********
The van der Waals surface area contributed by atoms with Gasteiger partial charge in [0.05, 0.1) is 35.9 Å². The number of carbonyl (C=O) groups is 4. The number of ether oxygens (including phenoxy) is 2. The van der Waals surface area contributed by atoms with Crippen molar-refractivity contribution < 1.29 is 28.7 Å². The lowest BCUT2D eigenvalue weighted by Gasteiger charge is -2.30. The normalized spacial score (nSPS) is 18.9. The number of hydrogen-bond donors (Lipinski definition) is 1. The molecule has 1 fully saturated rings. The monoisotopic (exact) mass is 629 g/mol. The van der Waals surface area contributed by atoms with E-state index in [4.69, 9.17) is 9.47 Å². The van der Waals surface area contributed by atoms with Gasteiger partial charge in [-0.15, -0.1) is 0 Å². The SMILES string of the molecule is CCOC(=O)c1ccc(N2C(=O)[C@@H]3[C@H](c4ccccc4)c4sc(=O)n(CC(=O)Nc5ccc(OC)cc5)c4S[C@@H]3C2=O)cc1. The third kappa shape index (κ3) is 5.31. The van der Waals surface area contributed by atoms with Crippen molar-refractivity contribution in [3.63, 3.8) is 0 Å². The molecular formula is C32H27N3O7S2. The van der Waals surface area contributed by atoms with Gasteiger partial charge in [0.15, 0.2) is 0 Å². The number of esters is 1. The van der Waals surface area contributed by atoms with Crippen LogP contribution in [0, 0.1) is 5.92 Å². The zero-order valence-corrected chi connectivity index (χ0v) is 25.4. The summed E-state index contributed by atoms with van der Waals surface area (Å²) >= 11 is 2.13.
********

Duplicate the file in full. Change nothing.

The van der Waals surface area contributed by atoms with Gasteiger partial charge in [0.05, 0.1) is 35.9 Å². The number of carbonyl (C=O) groups is 4. The number of ether oxygens (including phenoxy) is 2. The van der Waals surface area contributed by atoms with Crippen molar-refractivity contribution < 1.29 is 28.7 Å². The lowest BCUT2D eigenvalue weighted by Gasteiger charge is -2.30. The normalized spacial score (nSPS) is 18.9. The number of hydrogen-bond donors (Lipinski definition) is 1. The molecule has 1 fully saturated rings. The monoisotopic (exact) mass is 629 g/mol. The van der Waals surface area contributed by atoms with E-state index in [4.69, 9.17) is 9.47 Å². The van der Waals surface area contributed by atoms with Gasteiger partial charge in [-0.15, -0.1) is 0 Å². The SMILES string of the molecule is CCOC(=O)c1ccc(N2C(=O)[C@@H]3[C@H](c4ccccc4)c4sc(=O)n(CC(=O)Nc5ccc(OC)cc5)c4S[C@@H]3C2=O)cc1. The third kappa shape index (κ3) is 5.31. The van der Waals surface area contributed by atoms with Crippen molar-refractivity contribution in [3.63, 3.8) is 0 Å². The molecular formula is C32H27N3O7S2. The van der Waals surface area contributed by atoms with Gasteiger partial charge in [0.15, 0.2) is 0 Å². The number of esters is 1. The van der Waals surface area contributed by atoms with Crippen LogP contribution in [0, 0.1) is 5.92 Å². The zero-order valence-corrected chi connectivity index (χ0v) is 25.4. The summed E-state index contributed by atoms with van der Waals surface area (Å²) >= 11 is 2.13.